Kristen Wood: I would have to say [00:47:00] Spotify. I love music. It’s a music app and yeah, music cause something. I enjoy listening to all editing photos provide some inspiration as well. And I like how easy that app is to use and to discover new artists and create playlist and yeah. 

Marly McMillen: Do you find that music kind of helps your mindset as you’re working.

Kristen Wood: Yes, I find it can be a bit of a motivator. Yes. Yeah. Just as podcasts can, like your podcast is motivator for me. I should add that. if I’m having a hard time with the blog and I’m not feeling very motivated, I often listen to a podcast to try and find some inspiration again. 

Marly McMillen: Yes, I do the same thing. I love listening to podcasts and sometimes in the middle of my day I just, I need to go have, get a walk because I do think, you know, you talk about creativity a lot.

I think physical movement is a very important part of creativity. And so going for a walk really helps me. And if I listen to a podcast that inspires me, that makes me feel even better. But music, Oh my God, I, I forget about music sometimes and, I’ll just, if I put on, I’ve [00:48:00] got some great playlists that are, I can’t listen to just anything and work.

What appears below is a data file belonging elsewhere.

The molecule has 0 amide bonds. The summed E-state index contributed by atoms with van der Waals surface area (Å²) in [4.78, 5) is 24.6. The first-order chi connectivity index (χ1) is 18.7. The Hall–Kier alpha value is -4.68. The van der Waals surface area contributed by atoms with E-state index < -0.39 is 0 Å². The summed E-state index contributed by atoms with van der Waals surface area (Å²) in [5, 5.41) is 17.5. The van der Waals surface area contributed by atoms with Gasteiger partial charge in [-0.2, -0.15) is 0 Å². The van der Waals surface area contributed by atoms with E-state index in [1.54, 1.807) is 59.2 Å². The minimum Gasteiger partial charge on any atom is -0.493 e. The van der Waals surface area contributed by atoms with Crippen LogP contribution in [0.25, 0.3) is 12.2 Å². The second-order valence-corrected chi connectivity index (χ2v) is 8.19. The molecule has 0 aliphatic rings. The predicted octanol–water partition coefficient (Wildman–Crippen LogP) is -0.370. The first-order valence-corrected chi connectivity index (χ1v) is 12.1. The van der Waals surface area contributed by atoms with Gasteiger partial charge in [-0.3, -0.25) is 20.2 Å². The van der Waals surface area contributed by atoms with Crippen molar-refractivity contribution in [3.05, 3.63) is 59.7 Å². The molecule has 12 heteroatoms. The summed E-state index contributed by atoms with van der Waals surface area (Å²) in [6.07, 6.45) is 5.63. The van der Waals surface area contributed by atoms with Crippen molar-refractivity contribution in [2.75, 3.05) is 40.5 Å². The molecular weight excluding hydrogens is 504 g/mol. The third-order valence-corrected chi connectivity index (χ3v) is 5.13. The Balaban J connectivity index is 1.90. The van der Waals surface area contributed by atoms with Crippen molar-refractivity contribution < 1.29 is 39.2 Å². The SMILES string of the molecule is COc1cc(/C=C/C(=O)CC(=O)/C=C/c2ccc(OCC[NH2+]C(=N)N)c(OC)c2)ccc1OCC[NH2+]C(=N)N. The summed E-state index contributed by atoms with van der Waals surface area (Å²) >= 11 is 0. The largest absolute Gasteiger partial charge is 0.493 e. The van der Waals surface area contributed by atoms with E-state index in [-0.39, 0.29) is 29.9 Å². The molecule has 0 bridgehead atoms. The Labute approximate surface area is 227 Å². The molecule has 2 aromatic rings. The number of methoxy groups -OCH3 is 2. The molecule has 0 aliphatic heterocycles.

But if I can get the right playlist going, Oh, it just makes, it just really gets me going. 

Kristen Wood: Definitely. 

Marly McMillen: Yeah. I love it. I think Spotify is a great app. I also, you know, since my daughter is a musician now too, I kind of understand the business side of music now, and I made a point to make sure to buy music from the artists that I like, because I think, you know, that helps them too.